Why Relationships In Recovery Fail

Recovery has acronyms for everything. Today’s is about relationships in recovery:

Really
Exciting
Love
Affair
Turns
Into
Outrageous
Nightmare
Sobriety
Hangs
In
Peril

It’s simple: Infatuation is a better high than most drugs and it’s easy to justify. It just happened! I was in a meeting for all the right reasons. I caught his/her gaze. I could see how tortured s/he was and I thought, “S/he just needs someone who really understands!”

We went for coffee and talked for hours. We have so much in common! I didn’t want the evening to end. I had to work in the morning but I just couldn’t leave. I don’t know how it happened but we ended up in bed. It just felt so good to be held (too often we do one to get the other).

We went out on a third date. It felt like things were getting serious so I figured I better put it all out there and let them leave before I got hurt. I told them every reason why they shouldn’t be with me. I shared about my past, what I regret, and some things I’ve never told anyone (Hope I don’t regret that later). They just smiled and said, “That’s ok” and “Me too!”

We moved in together kinda quick I guess (few weeks). It made sense to save on rent and I was always at their place anyway. Things started to change. They became distant. I did everything I could to reach him/her. We fought about stupid things. S/he was always jealous and it felt like they wanted to control me.

I wish I’d left sooner. We broke up and got back together so many times. Looking back all we did was have sex and hurt each other. I wanted to know I’d done everything I could before leaving.

Rarely do we just walk away. We wait for it to go down in a giant ball of flames. Toxic relationships are one more bottom to hit. We look back toward our support system and they feel so far away. If we don’t get back to them quick, we do now what we did then.

I’ll show you. I’ll hurt me. I don’t know any other way to deal with it being over. You’re just one more person I wasn’t good enough for. Just one more person I couldn’t make love me. Getting drunk/high is like hitting a reset button on your life, but a lot of us don’t come back from it.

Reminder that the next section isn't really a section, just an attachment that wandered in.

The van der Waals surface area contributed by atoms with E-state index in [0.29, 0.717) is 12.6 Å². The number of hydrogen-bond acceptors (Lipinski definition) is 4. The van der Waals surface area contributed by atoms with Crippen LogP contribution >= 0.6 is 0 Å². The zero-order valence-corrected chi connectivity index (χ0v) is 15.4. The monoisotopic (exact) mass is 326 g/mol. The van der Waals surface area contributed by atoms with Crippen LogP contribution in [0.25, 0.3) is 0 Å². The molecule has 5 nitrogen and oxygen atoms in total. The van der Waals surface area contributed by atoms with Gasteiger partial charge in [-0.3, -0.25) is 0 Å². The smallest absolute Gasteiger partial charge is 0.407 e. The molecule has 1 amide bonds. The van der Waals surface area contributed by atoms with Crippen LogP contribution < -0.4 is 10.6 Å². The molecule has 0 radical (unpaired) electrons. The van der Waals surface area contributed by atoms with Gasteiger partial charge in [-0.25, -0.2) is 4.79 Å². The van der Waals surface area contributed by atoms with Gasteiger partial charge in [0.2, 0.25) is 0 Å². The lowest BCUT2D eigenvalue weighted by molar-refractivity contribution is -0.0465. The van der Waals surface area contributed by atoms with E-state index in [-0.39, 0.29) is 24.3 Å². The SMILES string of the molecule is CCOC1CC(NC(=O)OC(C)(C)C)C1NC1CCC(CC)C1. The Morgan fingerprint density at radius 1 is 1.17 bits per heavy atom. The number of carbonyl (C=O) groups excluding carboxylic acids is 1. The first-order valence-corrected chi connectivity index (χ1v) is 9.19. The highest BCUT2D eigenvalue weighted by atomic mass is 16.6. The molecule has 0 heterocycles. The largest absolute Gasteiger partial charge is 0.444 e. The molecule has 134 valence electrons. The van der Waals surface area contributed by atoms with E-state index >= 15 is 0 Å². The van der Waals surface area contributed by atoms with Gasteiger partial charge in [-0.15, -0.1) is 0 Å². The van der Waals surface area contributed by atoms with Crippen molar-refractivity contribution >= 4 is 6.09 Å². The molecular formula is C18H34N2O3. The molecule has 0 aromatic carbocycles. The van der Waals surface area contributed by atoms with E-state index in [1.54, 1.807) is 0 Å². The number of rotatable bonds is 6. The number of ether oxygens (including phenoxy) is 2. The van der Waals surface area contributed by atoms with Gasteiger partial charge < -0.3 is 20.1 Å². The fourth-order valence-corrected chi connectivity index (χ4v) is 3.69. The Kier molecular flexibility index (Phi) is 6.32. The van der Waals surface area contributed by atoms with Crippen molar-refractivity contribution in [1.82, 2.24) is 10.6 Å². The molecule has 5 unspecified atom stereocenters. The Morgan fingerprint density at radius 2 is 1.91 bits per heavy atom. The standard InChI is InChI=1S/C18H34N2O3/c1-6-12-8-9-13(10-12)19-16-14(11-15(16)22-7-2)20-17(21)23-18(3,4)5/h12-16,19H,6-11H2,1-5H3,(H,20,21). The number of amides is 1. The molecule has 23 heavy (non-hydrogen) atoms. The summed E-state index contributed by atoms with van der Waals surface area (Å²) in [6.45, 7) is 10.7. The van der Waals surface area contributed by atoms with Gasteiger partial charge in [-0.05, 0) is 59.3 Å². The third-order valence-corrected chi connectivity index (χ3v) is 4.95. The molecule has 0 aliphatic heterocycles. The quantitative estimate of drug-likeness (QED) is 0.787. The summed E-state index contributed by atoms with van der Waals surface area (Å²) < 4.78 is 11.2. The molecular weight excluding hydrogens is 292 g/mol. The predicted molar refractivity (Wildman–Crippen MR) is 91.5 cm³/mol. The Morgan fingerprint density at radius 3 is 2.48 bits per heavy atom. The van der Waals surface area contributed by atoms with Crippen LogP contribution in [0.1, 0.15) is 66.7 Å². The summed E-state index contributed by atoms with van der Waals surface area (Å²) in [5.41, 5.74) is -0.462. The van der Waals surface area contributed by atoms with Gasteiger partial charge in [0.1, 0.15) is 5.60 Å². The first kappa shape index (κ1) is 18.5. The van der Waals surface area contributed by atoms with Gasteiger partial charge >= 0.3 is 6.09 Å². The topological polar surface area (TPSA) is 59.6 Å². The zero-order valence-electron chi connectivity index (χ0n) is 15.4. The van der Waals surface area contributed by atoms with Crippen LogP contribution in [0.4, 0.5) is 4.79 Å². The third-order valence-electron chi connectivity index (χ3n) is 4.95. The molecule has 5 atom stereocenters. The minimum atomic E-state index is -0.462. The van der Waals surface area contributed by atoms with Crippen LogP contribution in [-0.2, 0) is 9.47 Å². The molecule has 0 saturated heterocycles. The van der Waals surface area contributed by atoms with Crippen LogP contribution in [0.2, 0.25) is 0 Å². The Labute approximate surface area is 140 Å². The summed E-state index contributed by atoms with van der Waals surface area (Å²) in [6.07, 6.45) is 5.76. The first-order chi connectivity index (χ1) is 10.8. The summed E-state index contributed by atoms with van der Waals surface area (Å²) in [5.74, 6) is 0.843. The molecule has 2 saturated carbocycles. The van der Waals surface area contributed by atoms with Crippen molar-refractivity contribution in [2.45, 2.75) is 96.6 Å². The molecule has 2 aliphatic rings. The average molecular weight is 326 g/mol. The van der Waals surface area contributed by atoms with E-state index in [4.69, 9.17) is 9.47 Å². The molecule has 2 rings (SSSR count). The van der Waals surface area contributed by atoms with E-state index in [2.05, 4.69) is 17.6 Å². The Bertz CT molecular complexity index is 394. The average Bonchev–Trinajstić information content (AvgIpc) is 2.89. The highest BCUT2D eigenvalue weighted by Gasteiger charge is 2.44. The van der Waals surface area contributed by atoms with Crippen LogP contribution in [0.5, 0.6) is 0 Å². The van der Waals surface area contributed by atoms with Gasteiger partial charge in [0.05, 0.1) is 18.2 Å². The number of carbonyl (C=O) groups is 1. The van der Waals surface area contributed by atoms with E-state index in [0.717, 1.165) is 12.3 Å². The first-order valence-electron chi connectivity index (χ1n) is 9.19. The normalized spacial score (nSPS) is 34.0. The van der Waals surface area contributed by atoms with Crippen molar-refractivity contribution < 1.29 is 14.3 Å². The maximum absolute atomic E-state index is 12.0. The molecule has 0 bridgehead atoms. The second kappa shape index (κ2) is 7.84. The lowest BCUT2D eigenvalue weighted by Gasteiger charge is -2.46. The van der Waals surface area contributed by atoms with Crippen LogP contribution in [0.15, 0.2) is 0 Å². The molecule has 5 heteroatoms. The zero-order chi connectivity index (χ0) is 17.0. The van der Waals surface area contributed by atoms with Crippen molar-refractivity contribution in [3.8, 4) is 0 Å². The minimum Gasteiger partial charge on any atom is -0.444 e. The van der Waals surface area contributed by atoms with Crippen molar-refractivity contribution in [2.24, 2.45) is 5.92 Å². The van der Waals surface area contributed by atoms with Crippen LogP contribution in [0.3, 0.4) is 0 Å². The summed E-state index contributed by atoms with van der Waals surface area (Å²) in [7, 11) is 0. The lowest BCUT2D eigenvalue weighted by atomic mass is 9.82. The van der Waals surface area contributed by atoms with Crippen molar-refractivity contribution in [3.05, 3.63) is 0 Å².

We crave intimacy, sex, love, connection and approval. What we want is healthy, but we want it all and we want it now. We go looking for shortcuts. We’re addicts, it’s just what we do.

Intense relationships are short lived. For folks in recovery (especially with less than one year clean/sober) it’s simple: the further we fall, the more we want someone to cling to. Be my rock and I’ll be yours. We can’t depend on ourselves but somehow it makes sense to depend on each other.

We’re slow learners. We arrive at acceptance when it hurts too much not to.

When people aren’t getting their needs met in a healthy way I tell them, “You need romance like I need a hole in the head. Get support from people you won’t have sex with. The disturbed glances I get tell me how much they’re willing to trust. I’m told the opposite sex are easier to understand and relate to. That may be true, but intimate friendships (before we’re ready for them) often result in bad decisions sexually.

Never listen to your heart until you clear it with your gut.

There are two relationships that come before all others: Who you are to you and the relationship you have with a Higher Power. This is the foundation all other relationships are built on. Before we can invest in others, we must invest in ourselves.

Jim LaPierre

About Jim LaPierre

Jim LaPierre LCSW CCS is the Executive Director of Higher Ground Services in Brewer, Maine. He is a Recovery Ally, mental health therapist and addictions counselor. He specializes in facilitating recovery (whether from addiction, trauma, depression, anxiety, or past abuse) overcome obstacles, and improve their quality of life. Jim offers a limited amount of online therapy to those with very flexible schedules.